“The Basin Plan came about because it was recognised that too much water was being extracted from the rivers to sustain them. This partnership is one demonstration of how the water that has been recovered to help the environment is delivering tangible benefits.”

Banrock Station Wetland Manager Tim Field said sharing water to protect the environment was good for local ecology and the economy.

“The wetland was in a poor state when Banrock Station first intervened, buying water to help red gums and black box eucalypts which were struggling to survive the millennium drought,” Mr Field said.

“Since 2015, when Banrock Station and the CEWH first worked together to deliver water under the Murray–Darling Basin Plan, the area has become one of Australia’s hotspots for native birdlife.”

The wetland watering events mimic the natural flows and build resilience for native plants, fish and wildlife for potential dry conditions.

Australian Government Threatened Species Commissioner Dr Sally Box said the partnership would improve the habitat for the nationally threatened regent parrot and southern bell frog, and other species.

“By working together, we can make a real difference and improve the outlook for some of our endangered native species,” she said. 

Source: Farm Online 2018-11

National Water Infrastructure Development Fund expanded by more than $500 million

On 19 November 2018, the Australian Government announced an expansion of the National Water Infrastructure Development Fund by more than half a billion dollars.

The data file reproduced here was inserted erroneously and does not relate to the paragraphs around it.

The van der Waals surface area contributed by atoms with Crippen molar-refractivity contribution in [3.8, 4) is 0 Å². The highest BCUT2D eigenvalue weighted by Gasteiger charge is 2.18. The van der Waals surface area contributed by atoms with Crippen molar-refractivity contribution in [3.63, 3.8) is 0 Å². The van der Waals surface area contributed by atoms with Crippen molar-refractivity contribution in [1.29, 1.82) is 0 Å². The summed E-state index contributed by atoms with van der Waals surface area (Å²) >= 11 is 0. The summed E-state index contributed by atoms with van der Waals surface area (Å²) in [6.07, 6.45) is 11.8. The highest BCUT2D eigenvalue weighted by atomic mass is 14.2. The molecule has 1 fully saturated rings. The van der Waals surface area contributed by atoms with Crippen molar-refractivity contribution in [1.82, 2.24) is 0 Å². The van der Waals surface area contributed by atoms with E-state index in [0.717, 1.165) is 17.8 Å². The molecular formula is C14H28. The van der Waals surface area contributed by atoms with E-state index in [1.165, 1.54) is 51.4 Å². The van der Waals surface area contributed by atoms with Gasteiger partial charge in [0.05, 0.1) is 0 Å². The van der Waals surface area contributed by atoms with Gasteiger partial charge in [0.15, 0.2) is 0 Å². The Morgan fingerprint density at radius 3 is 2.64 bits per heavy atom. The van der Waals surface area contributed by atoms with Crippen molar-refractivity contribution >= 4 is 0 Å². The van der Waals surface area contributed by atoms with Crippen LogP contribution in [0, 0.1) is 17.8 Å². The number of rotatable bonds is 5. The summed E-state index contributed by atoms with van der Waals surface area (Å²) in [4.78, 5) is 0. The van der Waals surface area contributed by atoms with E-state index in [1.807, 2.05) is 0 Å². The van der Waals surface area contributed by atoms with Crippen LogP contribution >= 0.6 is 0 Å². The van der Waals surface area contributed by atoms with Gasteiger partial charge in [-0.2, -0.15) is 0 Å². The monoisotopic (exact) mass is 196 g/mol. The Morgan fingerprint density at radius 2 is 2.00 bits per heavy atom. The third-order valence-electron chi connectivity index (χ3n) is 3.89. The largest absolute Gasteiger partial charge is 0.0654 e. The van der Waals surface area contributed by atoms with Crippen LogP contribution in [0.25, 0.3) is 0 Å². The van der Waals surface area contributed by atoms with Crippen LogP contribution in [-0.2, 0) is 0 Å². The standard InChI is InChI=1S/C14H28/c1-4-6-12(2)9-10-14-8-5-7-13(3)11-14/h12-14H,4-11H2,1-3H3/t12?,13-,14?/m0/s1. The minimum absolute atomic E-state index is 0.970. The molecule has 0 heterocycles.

This expansion includes commitments of:

  • up to $250,000 to co-fund the establishment of management arrangements, finalisation of the design and completion of the regulatory and statutory approval processes needed for the Coldstream Recycled Water Pipeline to progress to construction (VIC)
  • up to $1 million to co-fund the completion of the regulatory approval processes, including the final business case, design and Environmental Impact Statement, required for the Southern Forest Irrigation Scheme to progress to construction (WA)
  • up to $2 million for a feasibility study to assess options to build new water infrastructure to increase water supply and security in the North and South Burnett regions (QLD)
  • up to $54 million for Hells Gates Dam including Rig Rocks Weir (QLD)
  • up to $182 million for the Hughenden Irrigation Scheme (QLD)

The over $1 billion National Water Infrastructure Development Fund (the fund) is implementing the Australian Government’s commitment to build the water infrastructure of the 21st century.

The fund is accelerating the detailed planning and construction of water infrastructure projects that will deliver new and affordable water, enhance water security and help stimulate regional economic development including through primary industries and new and expanded agriculture.

Applications are open for Expressions of Interest (EOI) from state and territory governments for funding under the drought round of the fund. For information about the drought round, refer to the National Water Infrastructure Development Fund Drought Round  webpage.

Funding from the fund is only available to state and territory governments through bilateral schedules in accordance with the Federal Financial Relations Act 2009. Existing schedules are available on the Council on Financial Relations National Partnerships—Environment webpage.

Structure of the fund

The fund has two parts:

  • A feasibility component
  • A capital component

Capital Component

The capital component of the fund is available to state and territory governments to provide co‑funding contributions to support the construction of water infrastructure projects that will provide secure and affordable water.

A list of projects that have received co-funding contributions under the capital component of the fund is available on the water infrastructure projects webpage.